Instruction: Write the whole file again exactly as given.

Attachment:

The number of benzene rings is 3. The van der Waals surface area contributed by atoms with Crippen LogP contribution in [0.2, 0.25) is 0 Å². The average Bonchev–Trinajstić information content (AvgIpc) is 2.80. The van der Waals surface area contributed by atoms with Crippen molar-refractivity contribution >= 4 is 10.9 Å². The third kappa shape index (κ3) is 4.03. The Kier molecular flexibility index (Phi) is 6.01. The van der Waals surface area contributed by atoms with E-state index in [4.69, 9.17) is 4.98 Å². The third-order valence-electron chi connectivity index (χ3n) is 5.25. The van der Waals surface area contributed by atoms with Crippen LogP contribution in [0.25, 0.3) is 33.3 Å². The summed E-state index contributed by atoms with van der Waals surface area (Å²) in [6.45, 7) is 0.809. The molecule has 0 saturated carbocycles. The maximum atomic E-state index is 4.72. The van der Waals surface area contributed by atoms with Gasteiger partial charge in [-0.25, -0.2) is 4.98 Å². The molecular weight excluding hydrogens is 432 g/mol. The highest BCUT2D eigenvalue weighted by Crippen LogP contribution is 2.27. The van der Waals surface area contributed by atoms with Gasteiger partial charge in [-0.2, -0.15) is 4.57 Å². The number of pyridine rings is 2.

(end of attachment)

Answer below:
The number of benzene rings is 3. The van der Waals surface area contributed by atoms with Crippen LogP contribution in [0.2, 0.25) is 0 Å². The average Bonchev–Trinajstić information content (AvgIpc) is 2.80. The van der Waals surface area contributed by atoms with Crippen molar-refractivity contribution >= 4 is 10.9 Å². The third kappa shape index (κ3) is 4.03. The Kier molecular flexibility index (Phi) is 6.01. The van der Waals surface area contributed by atoms with E-state index in [4.69, 9.17) is 4.98 Å². The third-order valence-electron chi connectivity index (χ3n) is 5.25. The van der Waals surface area contributed by atoms with Crippen LogP contribution in [0.25, 0.3) is 33.3 Å². The summed E-state index contributed by atoms with van der Waals surface area (Å²) in [6.45, 7) is 0.809. The molecule has 0 saturated carbocycles. The maximum atomic E-state index is 4.72. The van der Waals surface area contributed by atoms with Gasteiger partial charge in [-0.25, -0.2) is 4.98 Å². The molecular weight excluding hydrogens is 432 g/mol. The highest BCUT2D eigenvalue weighted by Crippen LogP contribution is 2.27. The van der Waals surface area contributed by atoms with Gasteiger partial charge in [-0.2, -0.15) is 4.57 Å². The number of pyridine rings is 2.